“We were always focused on our profit and loss statement. But cash flow was not a regularly discussed topic. It was as if we were driving along, watching only the speedometer, when in fact we were running out of gas.” – Michael Dell, founder and CEO, Dell Technologies




Case note authors: ^Searchfunder member‌, ^Searchfunder member^Searchfunder member‌and ^Searchfunder member‌‌


The academic definition of working capital is a simple one: take current assets and subtract current liabilities; the difference provides a firm’s working capital. However, such simplicity disguises the importance of the calculation. Few young, first-time, and inexperienced entrepreneurs (and even seasoned operators) seem to truly internalize the influence and importance of working capital on free cash flows in a business.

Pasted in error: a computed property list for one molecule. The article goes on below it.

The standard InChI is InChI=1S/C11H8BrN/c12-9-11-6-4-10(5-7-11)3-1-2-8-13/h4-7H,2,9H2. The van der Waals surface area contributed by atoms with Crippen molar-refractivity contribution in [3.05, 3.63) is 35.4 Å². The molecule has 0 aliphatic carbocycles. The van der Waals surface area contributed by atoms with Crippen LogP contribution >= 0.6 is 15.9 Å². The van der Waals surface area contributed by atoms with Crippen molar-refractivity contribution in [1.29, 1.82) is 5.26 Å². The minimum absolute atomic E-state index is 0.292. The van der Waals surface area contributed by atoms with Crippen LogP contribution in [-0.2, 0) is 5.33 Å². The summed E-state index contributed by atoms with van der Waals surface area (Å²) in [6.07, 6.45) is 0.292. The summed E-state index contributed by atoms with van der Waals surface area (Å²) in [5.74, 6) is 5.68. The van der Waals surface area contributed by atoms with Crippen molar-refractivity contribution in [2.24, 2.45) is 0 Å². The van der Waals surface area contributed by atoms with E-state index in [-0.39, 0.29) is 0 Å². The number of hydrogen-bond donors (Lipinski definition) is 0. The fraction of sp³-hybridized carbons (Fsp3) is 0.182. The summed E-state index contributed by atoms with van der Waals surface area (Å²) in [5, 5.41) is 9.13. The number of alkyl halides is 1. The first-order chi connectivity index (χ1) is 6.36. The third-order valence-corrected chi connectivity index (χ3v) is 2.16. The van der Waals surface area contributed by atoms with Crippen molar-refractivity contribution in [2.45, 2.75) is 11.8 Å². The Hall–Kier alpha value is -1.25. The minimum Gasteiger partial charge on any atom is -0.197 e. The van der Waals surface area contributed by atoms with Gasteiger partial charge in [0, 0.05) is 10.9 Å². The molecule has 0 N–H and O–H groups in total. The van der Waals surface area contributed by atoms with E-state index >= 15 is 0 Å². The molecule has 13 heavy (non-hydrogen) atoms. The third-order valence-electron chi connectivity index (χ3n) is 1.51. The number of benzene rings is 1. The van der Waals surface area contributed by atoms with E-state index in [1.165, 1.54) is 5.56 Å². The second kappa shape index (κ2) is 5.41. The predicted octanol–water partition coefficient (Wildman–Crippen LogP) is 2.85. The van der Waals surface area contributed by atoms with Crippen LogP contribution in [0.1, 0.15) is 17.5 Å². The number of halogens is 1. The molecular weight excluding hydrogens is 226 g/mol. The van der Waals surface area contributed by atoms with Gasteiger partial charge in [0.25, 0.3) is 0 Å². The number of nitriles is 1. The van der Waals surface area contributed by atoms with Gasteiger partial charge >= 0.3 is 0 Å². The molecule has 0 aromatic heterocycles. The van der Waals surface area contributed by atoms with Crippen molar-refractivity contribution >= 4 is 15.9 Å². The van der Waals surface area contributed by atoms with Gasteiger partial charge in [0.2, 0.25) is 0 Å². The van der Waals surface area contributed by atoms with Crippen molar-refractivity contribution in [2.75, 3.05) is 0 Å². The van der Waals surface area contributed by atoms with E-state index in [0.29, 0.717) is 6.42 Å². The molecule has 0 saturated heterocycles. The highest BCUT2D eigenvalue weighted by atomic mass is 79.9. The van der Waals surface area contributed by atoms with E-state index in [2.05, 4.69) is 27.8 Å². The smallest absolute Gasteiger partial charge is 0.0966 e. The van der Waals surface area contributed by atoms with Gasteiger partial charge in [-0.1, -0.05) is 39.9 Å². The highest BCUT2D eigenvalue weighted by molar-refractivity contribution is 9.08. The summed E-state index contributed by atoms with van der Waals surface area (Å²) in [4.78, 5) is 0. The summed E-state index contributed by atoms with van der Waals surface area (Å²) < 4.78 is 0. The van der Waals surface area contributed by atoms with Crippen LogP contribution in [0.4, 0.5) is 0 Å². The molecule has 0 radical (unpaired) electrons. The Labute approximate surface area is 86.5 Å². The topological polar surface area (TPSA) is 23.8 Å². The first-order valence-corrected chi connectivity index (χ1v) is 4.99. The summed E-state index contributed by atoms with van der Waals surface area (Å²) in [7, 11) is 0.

In any business (but especially small ones), working capital can make or break the organization’s financial health. Attractive working capital dynamics can transform a seemingly meager bottom line into hearty free cash flows. Conversely, weak working capital dynamics in a growing company can – despite an impressive bottom line on the income statement – create a perpetually cash-strapped situation. Some companies with particularly large working capital demands may even find that high revenue growth – a metric exalted by many – can lead to declining free cash flows. Business operators need to beware. Working capital is the blood and oxygen that sustains a business. Without adequate levels, the business perishes, regardless of how good everything else looks.


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